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Wild Fandango
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I took photos while I was building my spotlights this year, so I made a little tutorial.

Things you will need:


1/2" PVC coupler. 1/2" non-threaded PVC plug. Wing nut and bolt (I used 1/4-20, you would probably be fine with smaller). LEDs of your choice. You will also need the resistors for the LEDs. This depends entirely on the voltage source you are using. I am using 5v power, so for 3.6v LEDs @ 20 milliamps, it needs 82 ohm resistors.


Some type of clear plastic for your lens. This is 10-year non-yellowing Lexan. You could use acrylic (cheaper) or even something like a CD case or heavy clamshell packaging.


Small rings made of 1/2" PVC pipe. You want them as small as possible without losing strength. I think I got them down to a little over 1/4" wide.

Two pieces of metal tubing for cutting out your lenses and LED holders. Copper pipe would be the best thing to use (retains and carries heat well). I bought "set screw couplings" from the electrical conduit area. Lowes sold singles, Home Depot only sold them in bags, but they were under $4 while copper was all $8 or more. If you have copper pipe on hand already then use that. The main thing is that you want the larger tube to cut a disc big enough to cover the end of the PVC coupling, while the smaller one you want to cut a disc that will fit inside the PVC coupling. I used the 3/4" and 1" set screw couplings, since the measurements are what the inner diameter of the pipe will be, not the actual inner diameter of the coupling itself. Bring the PVC coupling with you to make sure your pieces will fit properly.

"Stabilizer Stake" for narrow sprinkler hoses, found in the sprinkler area of Home Depot for about $3/10 stakes. Depending on how tall you grass is, you may need a taller stake. There are some single piece sprinkler stakes in this area that are about $0.70-$1 apiece.

Adhesives. For final seal, you want a waterproof one. I like Goop. If you can find Marine or Sportsmans Goop, it's more UV resistant, but I can only find regular and Plumbing in my area. For quick gluing, I used 5 minute epoxy. Whatever you use, make sure it's paintable. I used silicone "rainproof" sealant, knowing that it wasn't good for painting, on my first try, but not only did the glued areas not paint, but it contaminated the rest of the spotlight. If you use Liquid Nails, make sure you get the paintable type.



Some kind of heat source to heat up your metal tubing. I used a micro blowtorch like this one from Harbor Freight. You could also carefully use a propane torch or maybe even a cheap clothes iron on high. I tried putting the screws in the oven on 450°F when my torch broke, but it didn't work.

You will also need soldering equipment (heat shrink tubing, etc), wire for power (I used speaker wire but if you want to be really "pro" about it you would need black outdoor low voltage lighting cord), pliers, and clamps big enough to squeeze the PVC plug into the coupler, or a bench vise.


Heat the head of the bolt really well, and press it into the center of the PVC coupler. You want it to be hot enough to let the heat do the work. If you have to use the heat and pressure, you may bend the inside of the coupler. If it stops working, pull it off and reheat it if you can (it may stick if it cools off too much). My blowtorch broke while I was making more. The other way to do this is to use a Forstner drill bit just big enough to put the head of the bolt into. For mine, this required a 1/2" bit, and you must make sure not to drill through the wall of the coupling. Using the heat method makes a hex shaped hole that lowers the chance that the bolt can twist and pop out of the epoxy.


Break it back out once it cools (drop it, use pliers, etc), then epoxy it into place. If it's really too difficult to get it back out, epoxy over it instead, but you risk having it pop back off. If the head of the bolt is very smooth, rough it up really good with sandpaper or wirebrush or a file, or it will pop back off the epoxy. Make sure the epoxy is smeared over the edges of the "underside" of the bolt head (facing the threads), not just underneath it. When you get to the part of the tutorial where you glue the lenses on, you can also put more glue over the bolt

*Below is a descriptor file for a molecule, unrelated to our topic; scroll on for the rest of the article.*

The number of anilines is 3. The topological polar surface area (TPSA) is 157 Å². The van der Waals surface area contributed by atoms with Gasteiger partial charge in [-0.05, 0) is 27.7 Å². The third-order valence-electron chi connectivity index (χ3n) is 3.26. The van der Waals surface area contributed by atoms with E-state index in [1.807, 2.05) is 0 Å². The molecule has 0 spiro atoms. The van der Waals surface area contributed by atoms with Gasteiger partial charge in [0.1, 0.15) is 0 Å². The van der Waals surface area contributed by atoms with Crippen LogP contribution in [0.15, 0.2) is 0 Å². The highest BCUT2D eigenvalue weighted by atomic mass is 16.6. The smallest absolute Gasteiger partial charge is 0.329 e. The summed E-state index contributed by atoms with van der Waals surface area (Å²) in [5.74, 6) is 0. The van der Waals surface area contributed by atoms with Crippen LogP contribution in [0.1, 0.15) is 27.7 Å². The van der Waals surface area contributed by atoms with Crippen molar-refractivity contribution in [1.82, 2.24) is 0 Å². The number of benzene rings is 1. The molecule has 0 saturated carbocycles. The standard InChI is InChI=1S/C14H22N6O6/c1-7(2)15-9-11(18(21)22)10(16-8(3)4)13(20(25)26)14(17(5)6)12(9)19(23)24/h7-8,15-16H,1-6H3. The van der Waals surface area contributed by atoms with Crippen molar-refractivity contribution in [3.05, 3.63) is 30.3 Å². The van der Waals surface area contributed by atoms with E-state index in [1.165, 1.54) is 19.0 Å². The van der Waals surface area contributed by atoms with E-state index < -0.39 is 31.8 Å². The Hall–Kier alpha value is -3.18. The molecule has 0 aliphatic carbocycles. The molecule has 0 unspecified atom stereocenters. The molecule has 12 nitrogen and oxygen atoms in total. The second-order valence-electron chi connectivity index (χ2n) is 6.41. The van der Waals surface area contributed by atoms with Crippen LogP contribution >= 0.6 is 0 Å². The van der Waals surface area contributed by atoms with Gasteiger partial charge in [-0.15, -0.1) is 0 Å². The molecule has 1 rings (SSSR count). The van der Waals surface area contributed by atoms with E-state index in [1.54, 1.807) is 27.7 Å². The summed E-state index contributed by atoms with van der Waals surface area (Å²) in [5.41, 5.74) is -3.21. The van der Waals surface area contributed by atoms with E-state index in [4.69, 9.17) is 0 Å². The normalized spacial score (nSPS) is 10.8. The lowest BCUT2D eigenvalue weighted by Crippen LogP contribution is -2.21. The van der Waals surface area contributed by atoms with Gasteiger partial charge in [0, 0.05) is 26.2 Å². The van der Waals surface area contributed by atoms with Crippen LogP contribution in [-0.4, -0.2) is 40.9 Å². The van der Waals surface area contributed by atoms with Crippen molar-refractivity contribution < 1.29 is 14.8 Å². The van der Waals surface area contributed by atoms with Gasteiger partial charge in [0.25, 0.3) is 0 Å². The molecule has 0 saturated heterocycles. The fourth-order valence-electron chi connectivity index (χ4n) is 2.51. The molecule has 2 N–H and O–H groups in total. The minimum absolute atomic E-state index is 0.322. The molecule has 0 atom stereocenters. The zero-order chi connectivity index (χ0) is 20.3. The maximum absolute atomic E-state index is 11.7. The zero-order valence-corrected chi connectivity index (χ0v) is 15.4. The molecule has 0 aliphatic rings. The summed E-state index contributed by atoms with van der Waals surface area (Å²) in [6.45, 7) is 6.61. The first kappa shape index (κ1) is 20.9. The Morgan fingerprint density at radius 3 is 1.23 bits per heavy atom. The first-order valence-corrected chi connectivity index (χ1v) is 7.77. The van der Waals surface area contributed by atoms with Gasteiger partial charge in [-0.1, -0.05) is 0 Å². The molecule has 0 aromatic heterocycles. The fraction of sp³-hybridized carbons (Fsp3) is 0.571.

Do this part outside! Take the heat source and the tubing you will use to cut out the LED holder discs with. Heat it up really well, then...


Press it down through the plastic to cut out a disc. Use scrap wood underneath. If the plastic sticks to the cutter, you may want to get a big dowel or something to hold the plastic down through the center of the tube while you pull it off.


When my blowtorch broke, I was able to cut discs with a soldering iron and paperclip instead. I used one of the discs I already made to draw a template with a silver sharpie.


Repeat the process with the clear plastic. With the thick Lexan, the metal tube required constant heat to cut through it and was very difficult. A propane torch might do a better job heating up non-copper material. I first did it with multiple reheats, but then did it by keeping the flame on the metal (up away from the plastic!) while pushing it down. Use bigger pliers than this for that method!
 

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Wild Fandango
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1,494 Posts
Discussion Starter #2

The CD case, however, was quite easy to cut through.


They're not pretty, but as long as the center is clear it'll be fine. You may need tweezers to peel off the protective film.


Mark a pattern on the LED holder discs to put 3 bulbs on. You can modify this tutorial for bigger diameter PVC if you want multiple bulb spotlights. I found that the UV and Red ones should probably have been made with 6 and not 3. The dot pattern here is just a little too close together and had to be spread out a bit. You can use a spare LED (cut the wires off) for better placement.


Heat up a paper clip or needle or put it in a soldering iron and melt holes through the discs. One side of the disc will be flat around the edges, the other side will be rough. Poke through the smooth side, because the side you poke through will be roughed up with melted plastic. You will be putting the LEDs on the rougher side of the disc and want the center area to stay flat. It doesn't matter if the center of the smooth side gets rough, as long as the edges stay flat.